An idea is an originality of the real thing, leading to a firm definition, description, and explanation. An original idea of the real that collapses into a concept is what a true idea is.

What do you think of the human mind and reality? What is real? and what makes the mind a part of that reality?

(I just wanted a few opinions. I will be studying in an MA philosophy without a BA degree and thought I'd present a few of my thoughts.)

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Re: Concepts, Ideas, and Reality: What do you think of it?

Post by Maxcady10001 » January 14th, 2018, 3:19 am

I do agree, that a concept or an idea is real, so long as it proves true in your relation to reality. Whatever is apparent to a person makes up their reality, and so long as an idea accurately describes an individual's apparent reality it is real to them.
However, I do not agree with the notion that ideas are shades of reality, meaning there is actually some good or some evil. I don't see how an idea could be real outside an individual's apparent reality, what can be called real, is whatever accurately describes our relation to our apparent reality.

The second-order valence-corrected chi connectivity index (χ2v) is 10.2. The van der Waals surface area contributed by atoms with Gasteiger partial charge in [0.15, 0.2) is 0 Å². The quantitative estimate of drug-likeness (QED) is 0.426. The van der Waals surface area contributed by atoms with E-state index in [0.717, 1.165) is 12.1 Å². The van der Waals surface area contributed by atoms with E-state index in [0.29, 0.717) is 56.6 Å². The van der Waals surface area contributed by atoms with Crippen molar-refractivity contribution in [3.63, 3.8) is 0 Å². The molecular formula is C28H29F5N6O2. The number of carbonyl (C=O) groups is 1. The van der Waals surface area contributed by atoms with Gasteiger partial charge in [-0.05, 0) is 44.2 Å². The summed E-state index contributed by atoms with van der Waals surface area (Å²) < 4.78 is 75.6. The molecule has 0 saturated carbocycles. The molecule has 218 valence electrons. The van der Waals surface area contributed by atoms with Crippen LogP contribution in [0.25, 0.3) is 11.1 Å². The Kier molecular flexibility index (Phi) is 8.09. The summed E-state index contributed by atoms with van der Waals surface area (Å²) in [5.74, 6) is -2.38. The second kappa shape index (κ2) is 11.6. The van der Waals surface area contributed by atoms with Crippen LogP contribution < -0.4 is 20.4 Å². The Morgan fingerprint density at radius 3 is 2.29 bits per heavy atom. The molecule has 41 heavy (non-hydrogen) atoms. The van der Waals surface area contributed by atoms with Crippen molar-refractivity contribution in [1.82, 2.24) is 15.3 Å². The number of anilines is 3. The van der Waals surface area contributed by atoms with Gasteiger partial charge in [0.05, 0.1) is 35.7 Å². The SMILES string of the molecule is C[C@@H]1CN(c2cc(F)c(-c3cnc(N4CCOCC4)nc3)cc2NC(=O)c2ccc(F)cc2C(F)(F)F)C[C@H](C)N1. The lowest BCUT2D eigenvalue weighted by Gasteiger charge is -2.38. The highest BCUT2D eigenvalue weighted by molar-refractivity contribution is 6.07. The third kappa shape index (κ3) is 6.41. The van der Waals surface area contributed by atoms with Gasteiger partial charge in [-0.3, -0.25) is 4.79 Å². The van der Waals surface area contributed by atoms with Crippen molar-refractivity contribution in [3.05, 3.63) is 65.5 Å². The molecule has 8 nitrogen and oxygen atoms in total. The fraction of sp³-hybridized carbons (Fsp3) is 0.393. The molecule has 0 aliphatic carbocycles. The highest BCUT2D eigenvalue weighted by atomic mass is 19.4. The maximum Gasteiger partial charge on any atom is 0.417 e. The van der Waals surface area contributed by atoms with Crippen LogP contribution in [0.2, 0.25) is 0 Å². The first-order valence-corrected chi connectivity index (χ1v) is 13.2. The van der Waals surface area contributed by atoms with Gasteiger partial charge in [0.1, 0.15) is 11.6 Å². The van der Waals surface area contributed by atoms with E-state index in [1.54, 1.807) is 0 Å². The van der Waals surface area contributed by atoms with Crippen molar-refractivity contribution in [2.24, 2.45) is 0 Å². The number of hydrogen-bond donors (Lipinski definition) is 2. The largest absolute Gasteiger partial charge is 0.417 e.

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Re: Concepts, Ideas, and Reality: What do you think of it?

Post by Papus79 » January 23rd, 2018, 11:49 pm

To drill deeper into this - if a thing is truly unreal we'd, by definition, never be able to think of it.

That is taking the definition of 'real' in the most liberal sense but it also reminds me again of listening to Jordan Peterson and Michael Shermer talk about Michael's recent book about the Afterlife. I think, at least among clearer heads, the idea is that everything anyone's ever thought of, no matter how strange it might seem, points at something. The content might be highly abstracted, the idea itself could be a dream collage, a game, or both, but we really are limited to the content of our experiences and those experiences which we're able to obtain second-hand through the art, photography, music, writings, and orations of others. Also while I get the impression this would be preaching to the choir (there seem to be a lot of astute thinkers here) I'd add that human beings do have a lot more depth than is often considered and some of the most passionate and elaborate stories are going on within us as self-regulatory mechanisms, energy and attention management programs, and fantasy's pretty important if you consider just how much control we need over our internal terrain when we have an external terrain that we often times have very limited control over and still have to maintain ourselves as beneficial actors in the game.

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Re: Concepts, Ideas, and Reality: What do you think of it?

Post by Mosesquine » January 26th, 2018, 9:26 am

I define the concept of concepts as follows:

Concept = Concept is a constituent of thoughts, and it is used for explanation of which how our thoughts/sentences/propositions (or whatever like them) are composed, and it is often used as predicates in any languages.